Tom Weir (pictured) was born in 1980 and grew up in a small village outside Cambridge. He has a 1st class degree in Creative Arts from Bath Spa University, and a Master's degree in Creative Writing from the same university.
He won this year's Templar IOTA Shots competition and his work has appeared in various magazines, including Stand, Staple and The Frogmore Papers. He was also one of the poets featured in the 2012 anthology Lung Jazz, Young British Poets for Oxfam. His first pamphlet, The Outsider, is due out this month (May).
As I climb onto the gate my foot slips on the wet steel.I cling on with my arms, my body, and vault over;
the wet ground moves beneath my feet as I land.
It’s not raining but the air’s damp, moisture clings
to it like condensation to glass. There’s a sheep caughton a barbed wire fence at the edge of the field,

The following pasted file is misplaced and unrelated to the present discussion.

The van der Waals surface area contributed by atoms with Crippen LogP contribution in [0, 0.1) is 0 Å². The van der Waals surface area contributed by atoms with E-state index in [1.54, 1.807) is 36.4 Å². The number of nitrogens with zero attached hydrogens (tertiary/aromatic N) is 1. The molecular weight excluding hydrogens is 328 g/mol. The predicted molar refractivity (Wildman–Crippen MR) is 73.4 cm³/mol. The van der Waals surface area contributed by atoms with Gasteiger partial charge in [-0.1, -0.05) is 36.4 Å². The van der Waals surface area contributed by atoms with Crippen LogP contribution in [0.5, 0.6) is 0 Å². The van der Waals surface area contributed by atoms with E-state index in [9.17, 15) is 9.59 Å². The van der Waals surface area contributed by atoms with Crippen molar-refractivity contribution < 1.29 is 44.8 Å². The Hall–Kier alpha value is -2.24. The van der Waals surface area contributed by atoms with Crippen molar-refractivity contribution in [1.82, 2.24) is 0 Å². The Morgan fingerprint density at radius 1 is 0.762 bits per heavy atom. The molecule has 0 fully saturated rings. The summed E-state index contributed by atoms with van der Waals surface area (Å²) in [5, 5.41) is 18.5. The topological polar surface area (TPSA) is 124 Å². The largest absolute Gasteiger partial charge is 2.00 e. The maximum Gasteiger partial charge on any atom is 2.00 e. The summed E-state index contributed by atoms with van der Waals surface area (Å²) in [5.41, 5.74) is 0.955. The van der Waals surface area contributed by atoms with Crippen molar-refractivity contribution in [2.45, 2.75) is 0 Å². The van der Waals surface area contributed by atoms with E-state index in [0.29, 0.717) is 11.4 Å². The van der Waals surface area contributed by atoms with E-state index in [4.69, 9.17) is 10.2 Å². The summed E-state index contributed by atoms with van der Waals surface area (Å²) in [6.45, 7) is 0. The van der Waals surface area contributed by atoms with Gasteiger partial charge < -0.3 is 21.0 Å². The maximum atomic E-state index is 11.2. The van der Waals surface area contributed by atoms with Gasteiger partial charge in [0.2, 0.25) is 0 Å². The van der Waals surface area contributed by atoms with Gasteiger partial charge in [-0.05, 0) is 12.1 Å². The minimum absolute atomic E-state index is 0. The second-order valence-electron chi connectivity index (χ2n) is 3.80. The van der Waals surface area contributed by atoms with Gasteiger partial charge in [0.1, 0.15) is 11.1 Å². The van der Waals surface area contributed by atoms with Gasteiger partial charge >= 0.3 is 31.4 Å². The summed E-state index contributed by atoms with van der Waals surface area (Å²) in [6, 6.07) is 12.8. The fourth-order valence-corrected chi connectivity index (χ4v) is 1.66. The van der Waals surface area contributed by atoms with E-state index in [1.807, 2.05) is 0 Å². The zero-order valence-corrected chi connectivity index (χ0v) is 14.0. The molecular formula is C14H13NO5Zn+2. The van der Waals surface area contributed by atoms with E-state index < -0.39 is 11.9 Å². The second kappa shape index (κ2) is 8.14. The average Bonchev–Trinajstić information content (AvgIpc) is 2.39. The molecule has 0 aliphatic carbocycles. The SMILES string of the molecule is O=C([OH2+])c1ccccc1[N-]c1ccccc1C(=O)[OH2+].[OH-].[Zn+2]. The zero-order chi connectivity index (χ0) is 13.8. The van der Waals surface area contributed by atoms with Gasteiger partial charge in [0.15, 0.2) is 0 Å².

but by the time I get to it the knotted steel blades
have snagged its coat like fish-hooks. You’re already beside it,
trying to spook it back onto the path but you can’t,you just drive it further back. I try to help you but its coat
is thick and wound so tight I cannot get a good grip.
It’s frightened; I can feel its muscles quivering
somewhere beneath all the wool. You move me out the wayand try to yank it free. The sound of the sheep’s wool
tearing is like cloth. It cries as if you’ve torn its skin
then bolts, suddenly, like a greyhound released from its trap.
I go after it, try to guide it back into the field but it’s too quick,finds its own way, leaves clouds of its frantic breath
turning on the air; wisps of its torn coat,
still covered in mud and shit, stringing from the steel fence.
poem COPYRIGHT THE POET 2014